This year, the idea of Arizona as a getaway destination goes beyond just hosting spring training. (Photo by Monica Spencer)

Spring training is only a small part of spring tourism

Spring training is back in full swing this year after being cut short last March, but how dangerous is it to entice more people to travel and come here as they normally do at this time?

Venues have implemented the usual measures associated with COVID-19. But mask mandates and social distancing do not mean much when over 1,000 people are coming together.

 However, there’s more beyond the surface. 

Arizona is a prime destination for tourism, and spring training is only one factor that draws people in during the springtime. Two other large factors are the great weather and beautiful landscapes.

A large demographic of those who migrate down are from Canada. The Arizona Department of Tourism reported over 960,000 people travelled to Arizona from Canada in 2019.

International border crossing is still tedious at this time. Exiting Canada means opening yourself up to the dangers of COVID-19 abroad, which includes being subject to healthcare in America.

But for those who have found themselves already here, the case can be made to stay put beyond just seasonally. 

Christine Vogt, director of the Center for Sustainable Tourism at Arizona State University, said, “If they can get to Phoenix, I think they can feel comfortable about being outside.”

She told the story of neighbors who came from places like Chicago and New York and figured the outdoor space and lower population density made staying in Arizona a safer option than returning home.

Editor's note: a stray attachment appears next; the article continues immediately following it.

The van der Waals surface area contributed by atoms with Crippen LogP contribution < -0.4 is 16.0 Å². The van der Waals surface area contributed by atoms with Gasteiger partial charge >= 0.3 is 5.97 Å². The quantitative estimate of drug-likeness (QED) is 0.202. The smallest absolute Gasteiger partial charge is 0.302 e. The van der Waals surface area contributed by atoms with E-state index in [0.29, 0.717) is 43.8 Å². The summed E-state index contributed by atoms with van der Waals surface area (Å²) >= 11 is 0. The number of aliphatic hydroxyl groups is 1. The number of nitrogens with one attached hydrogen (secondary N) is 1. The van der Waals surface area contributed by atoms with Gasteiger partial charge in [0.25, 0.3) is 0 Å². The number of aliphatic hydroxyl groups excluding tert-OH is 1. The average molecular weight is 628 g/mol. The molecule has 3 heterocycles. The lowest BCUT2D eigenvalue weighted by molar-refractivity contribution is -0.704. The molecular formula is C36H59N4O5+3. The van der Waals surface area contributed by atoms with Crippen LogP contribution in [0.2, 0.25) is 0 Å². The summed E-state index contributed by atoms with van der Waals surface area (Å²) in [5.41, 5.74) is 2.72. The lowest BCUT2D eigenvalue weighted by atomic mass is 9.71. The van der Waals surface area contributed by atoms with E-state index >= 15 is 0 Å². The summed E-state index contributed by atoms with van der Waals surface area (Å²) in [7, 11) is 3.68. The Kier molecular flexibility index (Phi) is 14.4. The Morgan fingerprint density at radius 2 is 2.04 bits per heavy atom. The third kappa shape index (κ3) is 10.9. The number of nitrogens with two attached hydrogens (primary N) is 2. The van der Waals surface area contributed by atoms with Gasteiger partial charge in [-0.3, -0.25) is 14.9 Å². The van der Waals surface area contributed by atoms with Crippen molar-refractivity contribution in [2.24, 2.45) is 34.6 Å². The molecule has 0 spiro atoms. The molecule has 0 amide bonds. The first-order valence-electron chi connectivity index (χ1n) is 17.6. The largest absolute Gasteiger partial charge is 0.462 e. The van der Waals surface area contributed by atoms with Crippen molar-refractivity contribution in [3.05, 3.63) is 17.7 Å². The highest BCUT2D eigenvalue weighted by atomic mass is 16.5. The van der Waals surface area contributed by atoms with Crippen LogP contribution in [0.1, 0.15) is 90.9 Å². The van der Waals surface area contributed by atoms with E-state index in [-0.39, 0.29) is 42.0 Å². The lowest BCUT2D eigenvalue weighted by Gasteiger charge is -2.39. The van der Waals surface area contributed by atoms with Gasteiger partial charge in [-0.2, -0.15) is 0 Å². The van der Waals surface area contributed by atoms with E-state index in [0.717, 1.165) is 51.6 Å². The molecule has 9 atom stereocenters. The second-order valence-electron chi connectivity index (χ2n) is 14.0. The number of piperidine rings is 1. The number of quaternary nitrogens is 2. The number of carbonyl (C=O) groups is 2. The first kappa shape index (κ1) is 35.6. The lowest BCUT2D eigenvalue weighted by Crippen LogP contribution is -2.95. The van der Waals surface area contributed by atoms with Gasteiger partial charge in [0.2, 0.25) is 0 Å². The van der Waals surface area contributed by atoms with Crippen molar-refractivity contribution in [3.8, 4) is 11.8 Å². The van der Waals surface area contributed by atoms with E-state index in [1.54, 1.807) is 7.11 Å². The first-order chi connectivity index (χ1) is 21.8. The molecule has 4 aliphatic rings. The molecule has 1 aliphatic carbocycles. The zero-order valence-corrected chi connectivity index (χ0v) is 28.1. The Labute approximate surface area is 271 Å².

The Arizona Department of Tourism reported drops in most areas of income over the past year, except for two categories: state and national park visitation.

“I think outdoors has been the saving grace of the tourism industry in terms of this COVID pandemic,” said Vogt. Tourism accounts for over $1 billion to our economy, and the ability to maintain outdoor activities has allowed the hospitality industry to stay afloat.

Initially, I felt a surge of frustration about trying to return to “normal”. But a lot of variables go into reopening. 

There’s also rising COVID-19 vaccinations.  As we work towards getting more people vaccinated, having outdoor gatherings is no longer as troublesome of a thought as it once was.

The idea of slowly returning to how life was before the pandemic has been discussed ever since we began our quarantine efforts a year ago. My hesitancy to buy into that idea no longer feels as justified as it once was.

I might have been hesitant about spring training, but the weather and outdoor beauty of Arizona have a bigger impact on people coming to Arizona. Baseball seems to be an amenity for those who already find themselves in the area, and not the driving factor for bringing even more people here. 

Editor’s note: The original story date is March 22. Due to newspaper and college-wide technical difficulties, this story is now made available on April 16.

  • Adam Terro

    Adam Terro is the Sports Editor for the Mesa Legend. He joined the staff in January 2021 and first published with the Legend in fall 2020. His passion is for sports, specifically football and basketball.

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